Like the notoriously optimistic Breslov philosophy that teaches that the key to G-d can be found in every Jew’s heart, and that the Creator is only as far as we make him in our troubles, glitches in the center’s construction have been myriad — and overcome. The center will be completed in the next two years, and one day, Maimon speculates, perhaps another shul for 10,000 to 15,000 will be built.

Not bad for a Hasidic movement without a leader — or at least a live one.

According to Maimon, Rabbi Nachman’s main student, Rabbi Nosson, “didn’t feel qualified to take the title of rabbi, bacause a rabbi has the authority to change what an earlier rabbi taught.” Rabbi Michel Dorfman, at 86 the world’s oldest Breslover hasid and the man responsible for opening Uman to the West eight years ago, calls himself “a student of Rebbe Nachman.

Breslov has become something of a fluid tradition, its permeating philosophy of joy and connection to G-d attractive to Breslovers and non-Breslovers alike.


For many, the call of Breslov is irresistible. Edward and Barbara Guzovsky of Milton, Massachusetts for example, have made a substantial contribution to the construction project in honor of Edward’s mother, Miriam (Eigel) Guzovsky, 98, of Breslover stock.

And Michael Perlman, of Northampton, who says he is “not a card-carrying Breslover, but in my heart I am,” every year travels to Uman to reune with son Adam, of Bat Ayin, Israel. For both, “it’s like going back to camp,” says Perlman, who describes the atmosphere there as “electric.”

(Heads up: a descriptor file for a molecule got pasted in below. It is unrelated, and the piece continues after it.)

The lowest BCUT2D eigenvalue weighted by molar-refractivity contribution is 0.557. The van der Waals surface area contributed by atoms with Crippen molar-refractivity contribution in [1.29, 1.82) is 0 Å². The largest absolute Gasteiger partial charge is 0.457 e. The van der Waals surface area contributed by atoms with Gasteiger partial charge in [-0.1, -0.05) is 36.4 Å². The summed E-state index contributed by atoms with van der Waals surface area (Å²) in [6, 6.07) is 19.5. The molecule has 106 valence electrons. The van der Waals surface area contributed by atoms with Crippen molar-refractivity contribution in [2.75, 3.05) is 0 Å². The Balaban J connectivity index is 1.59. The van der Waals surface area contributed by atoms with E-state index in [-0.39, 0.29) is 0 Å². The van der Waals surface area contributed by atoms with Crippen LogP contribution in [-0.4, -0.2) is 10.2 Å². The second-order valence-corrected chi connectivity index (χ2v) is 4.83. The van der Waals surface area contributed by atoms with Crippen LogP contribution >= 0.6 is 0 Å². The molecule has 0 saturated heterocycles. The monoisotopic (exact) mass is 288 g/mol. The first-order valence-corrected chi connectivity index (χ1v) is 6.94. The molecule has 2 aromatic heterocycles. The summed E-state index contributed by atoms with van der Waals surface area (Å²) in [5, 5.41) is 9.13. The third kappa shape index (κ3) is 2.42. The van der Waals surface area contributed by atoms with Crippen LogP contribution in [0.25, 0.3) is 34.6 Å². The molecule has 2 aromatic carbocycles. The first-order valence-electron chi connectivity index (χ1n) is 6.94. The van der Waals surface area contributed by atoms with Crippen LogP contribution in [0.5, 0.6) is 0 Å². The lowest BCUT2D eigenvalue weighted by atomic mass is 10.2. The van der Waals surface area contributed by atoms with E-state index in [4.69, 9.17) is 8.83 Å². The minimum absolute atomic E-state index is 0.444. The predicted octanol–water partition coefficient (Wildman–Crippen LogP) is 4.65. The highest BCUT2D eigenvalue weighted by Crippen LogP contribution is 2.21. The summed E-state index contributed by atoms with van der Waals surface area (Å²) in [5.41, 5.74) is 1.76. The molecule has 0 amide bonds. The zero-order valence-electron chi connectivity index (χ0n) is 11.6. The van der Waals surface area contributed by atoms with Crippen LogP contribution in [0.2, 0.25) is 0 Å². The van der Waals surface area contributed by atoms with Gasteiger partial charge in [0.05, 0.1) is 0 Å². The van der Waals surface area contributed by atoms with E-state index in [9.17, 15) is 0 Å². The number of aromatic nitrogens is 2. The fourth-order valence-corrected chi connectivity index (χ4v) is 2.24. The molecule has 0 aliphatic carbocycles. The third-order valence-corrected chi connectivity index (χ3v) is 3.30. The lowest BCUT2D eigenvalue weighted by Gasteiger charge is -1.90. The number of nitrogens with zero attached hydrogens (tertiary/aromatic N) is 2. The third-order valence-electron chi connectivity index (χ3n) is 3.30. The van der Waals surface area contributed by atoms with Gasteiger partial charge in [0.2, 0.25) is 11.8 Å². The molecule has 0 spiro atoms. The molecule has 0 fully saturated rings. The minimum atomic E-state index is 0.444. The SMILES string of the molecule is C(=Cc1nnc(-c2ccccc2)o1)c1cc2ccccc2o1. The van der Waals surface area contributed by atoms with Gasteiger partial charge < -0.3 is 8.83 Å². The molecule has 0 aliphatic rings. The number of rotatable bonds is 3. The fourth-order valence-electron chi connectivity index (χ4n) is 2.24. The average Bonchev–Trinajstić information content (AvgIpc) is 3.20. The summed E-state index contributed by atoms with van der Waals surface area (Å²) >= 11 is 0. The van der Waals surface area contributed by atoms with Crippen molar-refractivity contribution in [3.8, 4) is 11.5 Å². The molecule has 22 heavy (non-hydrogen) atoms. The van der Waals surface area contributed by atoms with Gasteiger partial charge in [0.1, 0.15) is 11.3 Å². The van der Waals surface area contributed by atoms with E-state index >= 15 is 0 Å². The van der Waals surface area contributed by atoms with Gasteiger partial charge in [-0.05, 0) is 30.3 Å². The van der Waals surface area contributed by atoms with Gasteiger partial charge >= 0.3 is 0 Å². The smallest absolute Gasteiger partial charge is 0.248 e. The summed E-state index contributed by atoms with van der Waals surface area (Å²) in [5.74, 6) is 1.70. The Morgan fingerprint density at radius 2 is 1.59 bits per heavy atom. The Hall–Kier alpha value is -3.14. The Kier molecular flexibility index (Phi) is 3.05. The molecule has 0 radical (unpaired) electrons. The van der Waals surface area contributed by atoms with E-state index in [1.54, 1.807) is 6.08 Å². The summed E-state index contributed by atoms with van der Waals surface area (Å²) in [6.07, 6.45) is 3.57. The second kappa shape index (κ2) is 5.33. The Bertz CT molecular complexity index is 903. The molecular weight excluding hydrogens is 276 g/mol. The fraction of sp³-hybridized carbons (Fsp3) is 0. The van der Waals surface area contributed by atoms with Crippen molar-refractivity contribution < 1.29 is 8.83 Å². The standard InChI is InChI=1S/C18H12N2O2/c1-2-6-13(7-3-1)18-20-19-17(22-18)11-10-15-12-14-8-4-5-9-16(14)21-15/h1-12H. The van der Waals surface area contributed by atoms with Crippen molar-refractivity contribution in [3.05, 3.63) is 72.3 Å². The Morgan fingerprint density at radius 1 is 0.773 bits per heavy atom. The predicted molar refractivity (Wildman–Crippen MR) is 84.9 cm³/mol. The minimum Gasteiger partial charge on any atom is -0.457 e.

“The Breslovers, themselves, I love, and it’s a privilege to spend a week with them,” enthuses the 59-year-old psychiatrist, who says he is bothered by neither the toiliets that flush only half the day nor the chilly mikvah that got hot water only last year. “Everything else makes it worth it. ... The Breslov tradition is a hidden treasure.”

Dov Ber Marchette, a Brighton, Massachusetts resident and kosher supervisor at Zaatar’s Oven of Brookline, leads the yearly Massachusetts contingent to the Ukrainian city. Marchette and his wife, Esther Leah, run the Boston Breslov Connection, which hosts events, Shabbatons and lectures all year-round, as well as a five-week yeshiva featuring Jerusalem’s Rabbi Gedalia Fleer just after the festival of Sukkos, Tabernacles.

Each year, Marchette rustles up some five to ten odd people to go with him to Uman to spend Rosh Hashanah with Rebbe Nachman, who always impressed upon his followers in his lifetime the importance of spending the holiday with him.

Why is Marchette so bent upon spending the Jewish new year with this motley crew?

“I’m a bum,” says the Brighton man good-heartedly, “but I lift myself up and give something back to the world. Every year I benefit from that vital lifting, and I bring it back to my family.”




Chana Shavelson is a staff reporter for Boston's Jewish Advocate.